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LME rule change could prompt billet output rise

Keywords: Tags  billet, billet premium, LME, warehouse, rules, aluminum, Michael Cowden


CHICAGO — Some aluminum billet market participants have predicted that the proposed new London Metal Exchange warehouse load-out rules could see billet production ramp up.

The proposed rules, aimed at trimming long queues for metal at LME-registered warehouses (amm.com, July 1) would make warehouse deals for P1020 ingot less attractive leading producers to mull whether they should realign output towards more billet than P1020, billet market sources said.

“It is being discussed. (Producers) are considering moving some P1020 production to billet,” a consumer source told AMM.

Midwest P1020 premiums have become a reflection of warehouse dynamics since banks and trading houses became involved in their ownership, one billet producer source said. “Midwest (premiums) used to be based on freight, and now it has almost absolutely nothing to do with it,” he said.

The U.S. Senate plans to hold a hearing July 23 about whether banks such as JPMorgan Chase & Co. and Goldman Sachs Group Inc.  should be allowed to control warehouses as concerns (amm.com, July 17 ) Banks and trading companies havealso been ordered by the U.S. Commodity Futures Trading Commission (CFTC) to preserve documents ahead of a possible investigation into warehousing activities, sources said (amm.com, July 22) .

JPMorgan acquired Henry Bath in February 2010 as part of its purchase of RBS Sempra’s metals trading business, the same month Goldman bought Metro International Trade Services LLC. (amm.com, Feb.19, 2010). Trafigura Ltd. acquired Nems in March and Glencore International Plc followed in August with its purchase of Pacorini Metals BV.

Meanwhile aluminum billet premiums eased slightly last week amid scattered reports of motivated sellers offering material at discounted prices.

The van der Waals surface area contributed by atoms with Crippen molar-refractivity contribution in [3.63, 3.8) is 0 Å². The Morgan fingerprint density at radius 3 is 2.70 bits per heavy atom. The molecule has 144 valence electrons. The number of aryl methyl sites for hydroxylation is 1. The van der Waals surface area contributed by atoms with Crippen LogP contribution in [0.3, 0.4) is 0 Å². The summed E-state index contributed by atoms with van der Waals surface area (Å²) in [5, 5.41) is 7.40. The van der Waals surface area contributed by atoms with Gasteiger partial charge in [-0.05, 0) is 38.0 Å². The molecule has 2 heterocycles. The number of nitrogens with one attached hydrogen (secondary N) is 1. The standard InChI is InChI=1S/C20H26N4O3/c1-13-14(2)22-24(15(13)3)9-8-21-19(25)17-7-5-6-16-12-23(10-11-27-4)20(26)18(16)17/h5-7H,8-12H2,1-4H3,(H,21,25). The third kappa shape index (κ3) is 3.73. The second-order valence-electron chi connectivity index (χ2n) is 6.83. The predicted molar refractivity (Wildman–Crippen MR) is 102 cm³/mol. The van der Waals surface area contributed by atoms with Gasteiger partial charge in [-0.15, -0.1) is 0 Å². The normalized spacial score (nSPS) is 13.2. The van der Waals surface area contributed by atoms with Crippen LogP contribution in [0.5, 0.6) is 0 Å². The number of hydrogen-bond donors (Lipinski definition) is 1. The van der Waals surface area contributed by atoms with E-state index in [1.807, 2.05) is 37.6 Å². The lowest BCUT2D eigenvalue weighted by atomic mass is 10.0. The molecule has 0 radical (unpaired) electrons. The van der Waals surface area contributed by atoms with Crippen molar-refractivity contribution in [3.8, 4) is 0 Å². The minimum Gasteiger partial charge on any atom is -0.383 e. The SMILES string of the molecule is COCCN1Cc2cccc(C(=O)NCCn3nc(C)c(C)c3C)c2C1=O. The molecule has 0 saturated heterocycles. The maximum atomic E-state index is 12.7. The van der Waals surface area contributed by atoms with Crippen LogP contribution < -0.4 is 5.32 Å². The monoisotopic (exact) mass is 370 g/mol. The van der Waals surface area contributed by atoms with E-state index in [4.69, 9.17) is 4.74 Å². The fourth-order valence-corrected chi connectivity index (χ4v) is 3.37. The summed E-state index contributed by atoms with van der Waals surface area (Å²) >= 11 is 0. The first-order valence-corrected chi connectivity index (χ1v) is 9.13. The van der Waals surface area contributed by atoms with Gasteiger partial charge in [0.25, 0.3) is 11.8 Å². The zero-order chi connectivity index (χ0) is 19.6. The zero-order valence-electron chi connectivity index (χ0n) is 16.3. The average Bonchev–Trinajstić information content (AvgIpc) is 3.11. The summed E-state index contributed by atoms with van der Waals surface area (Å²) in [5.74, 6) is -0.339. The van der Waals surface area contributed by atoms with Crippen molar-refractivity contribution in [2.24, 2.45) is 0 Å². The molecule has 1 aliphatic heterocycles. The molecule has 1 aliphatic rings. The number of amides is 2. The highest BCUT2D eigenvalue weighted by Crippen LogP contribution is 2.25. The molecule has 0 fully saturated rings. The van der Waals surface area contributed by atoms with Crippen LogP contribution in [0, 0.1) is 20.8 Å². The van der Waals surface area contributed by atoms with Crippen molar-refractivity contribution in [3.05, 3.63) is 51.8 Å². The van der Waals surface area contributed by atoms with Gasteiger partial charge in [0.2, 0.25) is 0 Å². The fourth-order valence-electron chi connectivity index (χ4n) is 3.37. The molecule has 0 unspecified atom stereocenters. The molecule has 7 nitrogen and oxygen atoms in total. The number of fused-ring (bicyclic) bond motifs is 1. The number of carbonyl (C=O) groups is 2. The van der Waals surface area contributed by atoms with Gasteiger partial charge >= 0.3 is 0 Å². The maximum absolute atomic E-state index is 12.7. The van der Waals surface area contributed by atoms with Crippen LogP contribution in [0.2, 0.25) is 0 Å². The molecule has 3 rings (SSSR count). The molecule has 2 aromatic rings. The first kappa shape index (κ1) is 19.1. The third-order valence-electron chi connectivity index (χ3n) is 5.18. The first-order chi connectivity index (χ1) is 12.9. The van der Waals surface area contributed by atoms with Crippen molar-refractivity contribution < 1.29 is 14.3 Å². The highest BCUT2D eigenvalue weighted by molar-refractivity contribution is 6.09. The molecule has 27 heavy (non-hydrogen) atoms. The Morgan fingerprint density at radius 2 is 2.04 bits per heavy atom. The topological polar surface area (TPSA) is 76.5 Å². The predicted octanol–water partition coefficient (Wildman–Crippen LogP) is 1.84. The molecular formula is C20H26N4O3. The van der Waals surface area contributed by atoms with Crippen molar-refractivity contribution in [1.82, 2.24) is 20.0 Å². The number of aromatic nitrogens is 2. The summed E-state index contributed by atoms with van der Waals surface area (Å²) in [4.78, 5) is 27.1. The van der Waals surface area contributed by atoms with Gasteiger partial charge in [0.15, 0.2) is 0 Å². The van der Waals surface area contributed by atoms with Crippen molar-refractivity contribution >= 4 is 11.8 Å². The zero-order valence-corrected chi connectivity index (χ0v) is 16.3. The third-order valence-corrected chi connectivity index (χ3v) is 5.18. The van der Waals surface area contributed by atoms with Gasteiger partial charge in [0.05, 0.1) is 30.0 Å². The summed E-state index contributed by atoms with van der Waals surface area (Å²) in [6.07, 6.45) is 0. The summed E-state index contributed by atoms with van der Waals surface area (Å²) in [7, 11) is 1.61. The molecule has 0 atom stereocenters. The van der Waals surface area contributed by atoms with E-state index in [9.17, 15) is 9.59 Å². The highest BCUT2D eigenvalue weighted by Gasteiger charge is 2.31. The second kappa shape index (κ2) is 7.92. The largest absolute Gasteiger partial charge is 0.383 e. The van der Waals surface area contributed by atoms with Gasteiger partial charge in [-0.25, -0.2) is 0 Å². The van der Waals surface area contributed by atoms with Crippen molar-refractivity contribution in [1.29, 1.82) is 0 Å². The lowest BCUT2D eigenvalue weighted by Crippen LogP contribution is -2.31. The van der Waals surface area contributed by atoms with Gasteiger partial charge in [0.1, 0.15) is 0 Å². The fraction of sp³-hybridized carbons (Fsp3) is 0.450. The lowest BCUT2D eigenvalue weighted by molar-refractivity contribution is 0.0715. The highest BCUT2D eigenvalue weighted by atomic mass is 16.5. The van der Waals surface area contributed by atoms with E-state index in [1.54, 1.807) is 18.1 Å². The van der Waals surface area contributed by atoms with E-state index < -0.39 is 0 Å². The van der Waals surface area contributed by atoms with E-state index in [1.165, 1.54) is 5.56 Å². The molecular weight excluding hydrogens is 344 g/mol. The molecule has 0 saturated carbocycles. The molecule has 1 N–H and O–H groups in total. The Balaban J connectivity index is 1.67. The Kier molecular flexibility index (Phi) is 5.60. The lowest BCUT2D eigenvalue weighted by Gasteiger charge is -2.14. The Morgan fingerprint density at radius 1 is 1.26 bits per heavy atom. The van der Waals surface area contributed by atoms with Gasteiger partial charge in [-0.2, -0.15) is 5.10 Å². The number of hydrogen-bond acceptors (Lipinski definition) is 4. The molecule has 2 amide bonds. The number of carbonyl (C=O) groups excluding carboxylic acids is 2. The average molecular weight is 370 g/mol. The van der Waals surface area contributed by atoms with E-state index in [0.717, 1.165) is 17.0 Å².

AMM has adjusted its billet premium to a range of 11 to 12.75 cents from 11 to 13 cents previously.

Both producers and consumers generally agreed that business in 2013, while fair, has not been as strong as expected in 2012 and that forecast short supplies in the billet market, used by sellers to flog higher premiums during contract negotiations last year, has not materialized.

“(Producers) said it would be tight, tight, tight when, in fact, it’s been just the opposite. It’s a joke. They’re not only wrong, they’ve lost credibility,” said a second billet consumer, echoing the sentiment of others.

A third consumer agreed, predicting that billet contract premiums for 2014 would be lower than those in 2013. “The driver behind last year (2012 negotiations for 2013 metal) was people being fearful of not getting enough billet ... and that’s not the case going into 2014 (negotiations),” he said, pointing in particular to producers playing up potential shortages resulting from a labor disruption at Alcoa Inc.’s majority-owned Aluminerie de Bécancour Inc. that never happened (amm.com, Feb. 22).

A potential impact of lower billet premiums in North America might be a drop in imports, the producer source said. “If the premium is high, it attracts more imports. And if it were to drop, the opposite would happen and billet could become tight,” he said, contending that spot availability remains limited at domestic suppliers and prompt metal expensive.

But the second consumer brushed aside any notion of lower billet premiums reducing offshore supplies, ticking off projects expected to boost capacity in the Middle East and Chinese capacity relocating to western provinces but not dropping significantly.

If North American premiums were to nosedive, offshore material might be offered first to Europe and Australia, he said. “But there is just so much capacity coming on that ... it will eventually be here, too,” he said.

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